Using Fourier transform infrared spectroscopy (FTIR), we have determined the phase transition temperature (T(m)) of lipids in intact human platelets and have shown that it occurs between 15 and 18°C, the temperature at which cold activation of platelets has previously been reported (Zucker and Borrelli, 1954, Blood, 28:602-608; White and Krivit, 1967, Blood, 30:625-635). The temperature at which the platelets pass through T(m) is highly correlated with initial platelet shape change. However, shape change continues after the cells have passed through the phase transition. Cold-induced activation has previously prevented long-term storage of platelets at 4°C. Antifreeze glycoproteins (AFGPs) isolated from polar fishes previously have been used to prevent ice crystal growth during freezing of tissues as well as leakage of solutes from liposomes as they were chilled through their T(m). We sought to determine if these AFGPs were able to stabilize platelets for long-term storage at 4°C. Incubating platelets with antifreeze glycoproteins during long-term storage and rapid rewarming to 37°C abrogated granule secretion associated with cold activation in a dose-dependent manner. This work suggests that AFGPs may be a possible solute for use in long-term low temperature storage of platelets.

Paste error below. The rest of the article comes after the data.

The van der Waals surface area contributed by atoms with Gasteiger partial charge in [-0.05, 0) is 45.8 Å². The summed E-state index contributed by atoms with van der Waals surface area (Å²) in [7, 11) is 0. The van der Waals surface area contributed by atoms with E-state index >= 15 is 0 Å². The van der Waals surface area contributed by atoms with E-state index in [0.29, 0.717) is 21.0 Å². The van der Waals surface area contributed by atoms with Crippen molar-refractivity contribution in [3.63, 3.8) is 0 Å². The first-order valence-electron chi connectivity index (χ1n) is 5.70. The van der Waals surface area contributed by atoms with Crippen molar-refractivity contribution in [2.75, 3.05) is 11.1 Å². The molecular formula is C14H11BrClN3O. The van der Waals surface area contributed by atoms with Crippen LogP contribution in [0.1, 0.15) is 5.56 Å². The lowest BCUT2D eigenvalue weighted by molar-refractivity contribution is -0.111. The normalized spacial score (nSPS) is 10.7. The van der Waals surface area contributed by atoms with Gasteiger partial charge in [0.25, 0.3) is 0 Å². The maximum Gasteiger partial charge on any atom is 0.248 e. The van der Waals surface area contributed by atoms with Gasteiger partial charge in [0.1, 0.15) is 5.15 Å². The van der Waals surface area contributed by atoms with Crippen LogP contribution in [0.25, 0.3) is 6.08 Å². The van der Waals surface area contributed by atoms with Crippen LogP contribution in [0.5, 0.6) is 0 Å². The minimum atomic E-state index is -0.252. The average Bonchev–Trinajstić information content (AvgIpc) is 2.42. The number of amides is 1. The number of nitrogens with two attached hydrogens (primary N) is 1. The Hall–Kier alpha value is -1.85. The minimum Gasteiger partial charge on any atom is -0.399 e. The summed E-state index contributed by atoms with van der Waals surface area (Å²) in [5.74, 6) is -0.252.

|Original language||English (US)|
|Number of pages||9|
|Journal||Journal of Cellular Physiology|
|State||Published - Aug 1996|
ASJC Scopus subject areas
- Clinical Biochemistry
- Cell Biology